AMHERST, NY - On the heels of the first town-tax hike in seven years, Amherst residents now face a re-assessment of their properties in 2017.
While many may presume that it will mean paying even more in taxes, town officials say that's not necessarily the case.
Erie County's largest town continues to develop and grow with businesses, while maintaining a healthy stock of desirable homes.
However, it hasn’t reassessed its 44,000 parcels since 2009.
“We have found that our housing parcels are going up in value, but not necessarily uniformly, “said Town Supervisor Barry A. Weinstein. “In certain parts of the town they are going up more than others, and so there's an inequity in the taxing formula when people are not assessed properly,” he said.
While Town Assessor David C Marrano says he has no doubt that most properties in the town will be assessed at a higher value than they were in 2009, he insists that doesn’t necessarily mean a property owner who has their assessment raised will be paying more in taxes.
“We actually expect all the tax rates to go down,” Marrano told WGRZ-TV. “Keep in mind, you divide total assessed value into the levy, to get a rate-per-thousand. If the total assessed value goes up ten-percent, and the total levy goes up only two percent, those rates are going to drop," he said.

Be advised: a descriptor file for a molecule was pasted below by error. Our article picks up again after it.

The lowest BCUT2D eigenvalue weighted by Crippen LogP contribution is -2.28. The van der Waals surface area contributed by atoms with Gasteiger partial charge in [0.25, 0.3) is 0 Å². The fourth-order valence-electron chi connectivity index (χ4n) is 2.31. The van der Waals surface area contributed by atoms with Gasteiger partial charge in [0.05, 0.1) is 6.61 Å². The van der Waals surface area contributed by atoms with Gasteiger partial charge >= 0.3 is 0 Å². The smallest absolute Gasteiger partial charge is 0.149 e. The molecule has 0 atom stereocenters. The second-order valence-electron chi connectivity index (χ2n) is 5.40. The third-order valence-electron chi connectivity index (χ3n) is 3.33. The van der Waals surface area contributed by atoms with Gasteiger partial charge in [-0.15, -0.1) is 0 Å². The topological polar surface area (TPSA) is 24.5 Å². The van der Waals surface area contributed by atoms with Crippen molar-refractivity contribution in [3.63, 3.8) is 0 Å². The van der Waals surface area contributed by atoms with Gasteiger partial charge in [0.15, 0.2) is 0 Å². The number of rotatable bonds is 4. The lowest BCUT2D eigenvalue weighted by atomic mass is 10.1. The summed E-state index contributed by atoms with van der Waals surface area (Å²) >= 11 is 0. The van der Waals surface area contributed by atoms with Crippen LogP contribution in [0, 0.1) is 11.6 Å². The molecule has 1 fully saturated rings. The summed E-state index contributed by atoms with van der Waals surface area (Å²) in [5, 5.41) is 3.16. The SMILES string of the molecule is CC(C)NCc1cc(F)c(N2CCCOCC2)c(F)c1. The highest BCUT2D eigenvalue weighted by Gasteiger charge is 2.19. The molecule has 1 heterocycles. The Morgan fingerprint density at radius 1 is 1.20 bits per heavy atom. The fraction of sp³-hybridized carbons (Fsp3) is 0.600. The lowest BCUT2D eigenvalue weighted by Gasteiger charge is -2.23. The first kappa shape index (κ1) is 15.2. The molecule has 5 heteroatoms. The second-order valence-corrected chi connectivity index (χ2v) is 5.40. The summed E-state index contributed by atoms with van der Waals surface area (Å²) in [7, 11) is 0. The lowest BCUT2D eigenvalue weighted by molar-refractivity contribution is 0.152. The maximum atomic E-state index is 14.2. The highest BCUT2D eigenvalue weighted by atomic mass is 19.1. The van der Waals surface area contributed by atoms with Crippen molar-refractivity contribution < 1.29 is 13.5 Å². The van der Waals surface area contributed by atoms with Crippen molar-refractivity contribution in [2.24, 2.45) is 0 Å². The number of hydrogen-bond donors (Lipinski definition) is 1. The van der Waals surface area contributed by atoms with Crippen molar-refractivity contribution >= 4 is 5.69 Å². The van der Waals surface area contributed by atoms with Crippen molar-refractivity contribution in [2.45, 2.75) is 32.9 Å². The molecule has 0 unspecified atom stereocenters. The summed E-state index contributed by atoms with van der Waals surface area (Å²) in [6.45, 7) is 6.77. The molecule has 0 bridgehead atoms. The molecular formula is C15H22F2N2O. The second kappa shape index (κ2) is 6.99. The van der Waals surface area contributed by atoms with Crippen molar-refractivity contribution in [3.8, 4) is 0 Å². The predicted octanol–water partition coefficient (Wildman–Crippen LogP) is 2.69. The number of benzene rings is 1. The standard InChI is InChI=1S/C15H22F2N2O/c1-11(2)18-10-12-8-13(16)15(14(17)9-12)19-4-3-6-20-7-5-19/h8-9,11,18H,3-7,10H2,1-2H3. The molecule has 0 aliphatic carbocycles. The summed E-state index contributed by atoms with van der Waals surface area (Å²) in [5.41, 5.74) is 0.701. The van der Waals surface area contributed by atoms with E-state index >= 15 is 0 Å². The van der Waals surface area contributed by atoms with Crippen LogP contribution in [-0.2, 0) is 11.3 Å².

The caveat, however, is that taxing authorities like the town, county, and school districts hold the line on spending.
"If the tax levy stays the same, we will see one third of the people with lower taxes, one third with higher taxes, and one third the same," said Weinstein. Moreover, according to the Supervisor, all taxpayers would be paying an amount closer to their fair share because they would taxed based on the value of their homes currently, and not the value placed on them in 2009.
Property owners will begin receiving their new assessments in mid-February, according Marrano, after which the town will sponsor a series of public information sessions not only to explaining the re-assessment, but also to instruct people how they can file a grievance if they feel their assessment is too high.